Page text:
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Single flaw made Android devices vulnerable to hacking since 2011: Report

MediaTek and Qualcomm, the two largest mobile chipset manufacturers in the world, used the ALAC audio coding in their widely distributed mobile handsets A new study has showed that a major vulnerability existed on Android devices since 2011. This new flaw was found in the Audio Decoder (codec) which could give hackers access to the device’s audio conversations as well as its media.

  • Posted on 23rd Apr, 2022 04:25 AM
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Single flaw made Android devices vulnerable to hacking since 2011: Report Image

A new study has showed that a major vulnerability existed on Android devices since 2011. This new flaw was found in the Audio Decoder (codec) which could give hackers access to the device’s audio conversations as well as its media. The study claims that two-thirds of all smartphones sold in 2021 are vulnerable to this attack. Also Read - Apple iPhone feature that blurs nude photos in Messages app goes global: How to use it

According to the study published by Check Point, MediaTek and Qualcomm, the two largest mobile chipset manufacturers in the world, used the ALAC audio coding in their widely distributed mobile handsets. This put millions of Android users’ privacy at risk. The report claims that Qualcomm and MediaTek acknowledged the vulnerabilities, and have rolled out patches and fixes in response. Also Read - Global refurbished smartphone market records 15% YoY growth in 2021, Apple takes lead

Apple’s role in the newly discovered vulnerability

The Apple Lossless Audio Codec (ALAC), also known as Apple Lossless, is an audio coding format, developed by Apple Inc. and first introduced in 2004 for lossless data compression of digital music. Also Read - Apple inks deal with BOE for iPhone 14 screens: All you need to know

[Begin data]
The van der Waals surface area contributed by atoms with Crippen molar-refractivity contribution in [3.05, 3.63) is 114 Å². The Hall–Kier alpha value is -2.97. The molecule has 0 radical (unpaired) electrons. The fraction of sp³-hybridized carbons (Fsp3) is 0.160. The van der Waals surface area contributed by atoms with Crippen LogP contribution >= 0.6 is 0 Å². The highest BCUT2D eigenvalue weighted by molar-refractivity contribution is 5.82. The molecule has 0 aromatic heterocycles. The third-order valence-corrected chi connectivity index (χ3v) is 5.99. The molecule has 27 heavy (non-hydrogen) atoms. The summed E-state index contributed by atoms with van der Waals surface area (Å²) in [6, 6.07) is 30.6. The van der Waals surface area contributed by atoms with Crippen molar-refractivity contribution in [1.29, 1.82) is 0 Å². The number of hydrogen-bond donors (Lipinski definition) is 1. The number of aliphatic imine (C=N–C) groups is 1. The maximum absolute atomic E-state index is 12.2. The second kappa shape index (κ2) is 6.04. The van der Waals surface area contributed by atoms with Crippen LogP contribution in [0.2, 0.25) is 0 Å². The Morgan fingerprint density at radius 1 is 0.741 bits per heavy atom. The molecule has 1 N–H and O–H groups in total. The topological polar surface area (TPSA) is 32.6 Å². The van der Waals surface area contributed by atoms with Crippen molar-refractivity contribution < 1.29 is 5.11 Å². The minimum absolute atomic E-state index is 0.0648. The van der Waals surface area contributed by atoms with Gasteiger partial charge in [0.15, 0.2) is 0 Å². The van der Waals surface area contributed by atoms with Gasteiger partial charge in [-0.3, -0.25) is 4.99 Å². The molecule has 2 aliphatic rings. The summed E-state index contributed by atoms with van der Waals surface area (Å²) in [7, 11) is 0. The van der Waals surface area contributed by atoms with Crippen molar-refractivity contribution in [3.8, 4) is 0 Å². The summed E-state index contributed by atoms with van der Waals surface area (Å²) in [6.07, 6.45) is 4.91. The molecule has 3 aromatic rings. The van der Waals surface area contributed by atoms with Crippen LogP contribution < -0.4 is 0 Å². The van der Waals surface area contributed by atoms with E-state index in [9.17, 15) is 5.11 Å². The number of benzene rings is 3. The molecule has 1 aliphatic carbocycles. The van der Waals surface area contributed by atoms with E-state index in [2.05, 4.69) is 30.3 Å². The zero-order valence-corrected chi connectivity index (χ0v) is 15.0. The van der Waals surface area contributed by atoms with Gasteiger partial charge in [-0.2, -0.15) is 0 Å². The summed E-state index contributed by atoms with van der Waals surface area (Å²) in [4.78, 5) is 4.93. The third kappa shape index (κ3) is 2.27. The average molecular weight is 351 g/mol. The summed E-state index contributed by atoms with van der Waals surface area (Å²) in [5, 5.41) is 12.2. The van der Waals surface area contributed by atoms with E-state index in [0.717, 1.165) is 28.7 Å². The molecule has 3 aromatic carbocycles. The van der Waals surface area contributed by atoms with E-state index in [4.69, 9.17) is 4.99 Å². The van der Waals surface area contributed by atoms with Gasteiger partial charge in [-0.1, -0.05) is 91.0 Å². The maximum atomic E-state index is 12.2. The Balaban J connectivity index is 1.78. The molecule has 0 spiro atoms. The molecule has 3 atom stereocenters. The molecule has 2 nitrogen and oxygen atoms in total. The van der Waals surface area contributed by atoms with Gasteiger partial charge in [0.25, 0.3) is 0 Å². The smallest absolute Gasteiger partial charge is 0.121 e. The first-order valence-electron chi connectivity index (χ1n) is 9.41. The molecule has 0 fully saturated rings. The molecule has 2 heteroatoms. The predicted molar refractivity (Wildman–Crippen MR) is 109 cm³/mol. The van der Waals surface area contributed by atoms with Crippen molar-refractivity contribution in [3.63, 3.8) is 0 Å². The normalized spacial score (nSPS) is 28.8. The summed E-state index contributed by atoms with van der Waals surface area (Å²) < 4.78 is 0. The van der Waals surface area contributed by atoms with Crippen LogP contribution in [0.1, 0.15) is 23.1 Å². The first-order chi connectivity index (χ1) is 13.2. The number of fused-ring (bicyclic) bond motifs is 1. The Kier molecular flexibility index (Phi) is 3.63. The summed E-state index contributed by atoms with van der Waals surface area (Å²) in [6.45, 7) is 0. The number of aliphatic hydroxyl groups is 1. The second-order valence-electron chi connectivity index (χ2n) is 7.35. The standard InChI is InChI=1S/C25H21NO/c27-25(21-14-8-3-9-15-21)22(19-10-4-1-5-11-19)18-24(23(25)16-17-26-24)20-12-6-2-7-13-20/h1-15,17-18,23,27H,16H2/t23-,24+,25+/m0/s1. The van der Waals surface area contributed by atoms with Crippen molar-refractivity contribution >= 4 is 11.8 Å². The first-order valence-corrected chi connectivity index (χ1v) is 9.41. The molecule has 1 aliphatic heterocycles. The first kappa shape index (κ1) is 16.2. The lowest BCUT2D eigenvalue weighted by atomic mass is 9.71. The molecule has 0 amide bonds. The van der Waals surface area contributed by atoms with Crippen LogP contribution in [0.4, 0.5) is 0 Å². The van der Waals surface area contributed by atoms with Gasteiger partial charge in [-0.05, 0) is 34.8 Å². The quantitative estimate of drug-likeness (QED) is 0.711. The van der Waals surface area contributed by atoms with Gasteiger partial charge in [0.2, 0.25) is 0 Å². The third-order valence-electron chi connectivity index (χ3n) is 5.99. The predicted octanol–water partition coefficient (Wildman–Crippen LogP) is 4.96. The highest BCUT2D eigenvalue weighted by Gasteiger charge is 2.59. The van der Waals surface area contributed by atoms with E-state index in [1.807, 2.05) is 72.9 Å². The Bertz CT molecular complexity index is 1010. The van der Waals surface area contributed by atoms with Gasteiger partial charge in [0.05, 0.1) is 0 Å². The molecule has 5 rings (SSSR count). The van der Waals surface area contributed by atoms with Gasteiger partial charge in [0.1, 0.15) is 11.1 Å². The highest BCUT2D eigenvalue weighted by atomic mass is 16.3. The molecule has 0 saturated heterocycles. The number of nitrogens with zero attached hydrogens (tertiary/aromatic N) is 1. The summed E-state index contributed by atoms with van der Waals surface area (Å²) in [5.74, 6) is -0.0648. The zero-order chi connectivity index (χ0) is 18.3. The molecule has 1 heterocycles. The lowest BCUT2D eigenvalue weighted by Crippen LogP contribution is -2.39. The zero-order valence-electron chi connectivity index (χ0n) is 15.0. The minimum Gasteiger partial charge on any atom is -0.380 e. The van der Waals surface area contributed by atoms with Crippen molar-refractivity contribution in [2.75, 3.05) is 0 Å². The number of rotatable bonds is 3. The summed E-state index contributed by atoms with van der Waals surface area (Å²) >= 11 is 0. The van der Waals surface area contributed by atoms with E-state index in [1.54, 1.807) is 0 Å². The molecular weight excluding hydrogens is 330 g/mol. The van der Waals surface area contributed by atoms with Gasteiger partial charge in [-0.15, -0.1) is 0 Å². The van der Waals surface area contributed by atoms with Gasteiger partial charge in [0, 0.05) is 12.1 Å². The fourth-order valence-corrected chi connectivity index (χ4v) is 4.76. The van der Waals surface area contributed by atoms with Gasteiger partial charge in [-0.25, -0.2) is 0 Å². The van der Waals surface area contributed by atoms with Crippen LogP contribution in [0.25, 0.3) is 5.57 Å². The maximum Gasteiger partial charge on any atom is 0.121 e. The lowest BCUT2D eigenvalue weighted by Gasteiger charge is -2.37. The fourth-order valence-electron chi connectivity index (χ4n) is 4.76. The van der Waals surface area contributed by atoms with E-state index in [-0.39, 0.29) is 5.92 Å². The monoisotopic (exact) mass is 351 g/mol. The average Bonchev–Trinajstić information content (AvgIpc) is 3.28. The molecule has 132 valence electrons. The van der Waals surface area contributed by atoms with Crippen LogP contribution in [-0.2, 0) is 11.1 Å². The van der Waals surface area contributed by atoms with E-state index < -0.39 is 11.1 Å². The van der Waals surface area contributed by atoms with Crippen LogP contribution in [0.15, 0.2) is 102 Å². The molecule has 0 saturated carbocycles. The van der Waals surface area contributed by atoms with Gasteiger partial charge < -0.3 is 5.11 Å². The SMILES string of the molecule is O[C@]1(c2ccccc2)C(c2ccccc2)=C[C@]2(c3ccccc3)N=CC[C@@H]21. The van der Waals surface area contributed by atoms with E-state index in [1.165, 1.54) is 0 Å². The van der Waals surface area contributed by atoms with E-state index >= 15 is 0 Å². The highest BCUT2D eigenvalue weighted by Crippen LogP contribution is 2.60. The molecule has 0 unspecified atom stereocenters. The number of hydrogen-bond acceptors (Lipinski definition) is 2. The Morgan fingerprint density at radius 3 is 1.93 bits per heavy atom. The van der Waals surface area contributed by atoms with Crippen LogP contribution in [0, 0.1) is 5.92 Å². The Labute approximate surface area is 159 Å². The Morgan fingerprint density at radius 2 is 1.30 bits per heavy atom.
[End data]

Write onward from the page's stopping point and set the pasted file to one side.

In late 2011 Apple made the codec open source. Since then, the ALAC format has been embedded in many non-Apple audio playback devices and programs, including Android-based smartphones, Linux and Windows media players and converters.

Since then Apple has been updating the proprietary version of the decoder several times, fixing and patching security issues, but the shared code has not been patched since 2011. Many third-party vendors use the Apple-supplied code as the basis for their own ALAC implementations, and it’s fair to assume that many of them do not maintain the external code.

Check Point claims that Qualcomm and MediaTek ported the vulnerable ALAC code into their audio decoders, which are used in more than half of all smartphones worldwide.

How could the flaw impact Android users

Check Point researchers found that the ALAC vulnerability could be used by an attacker for remote code execution attack (RCE) on a mobile device through a malformed audio file. RCE attacks allow an attacker to remotely execute malicious code on a computer. The impact of an RCE vulnerability can range from malware execution to an attacker gaining control over a user’s multimedia data, including streaming from a compromised machine’s camera.

Additionally, an unprivileged Android app could use these vulnerabilities to escalate its privileges and gain access to media data and user conversations. The vulnerabilities were fixed by both MediaTek and Qualcomm in December 2021.

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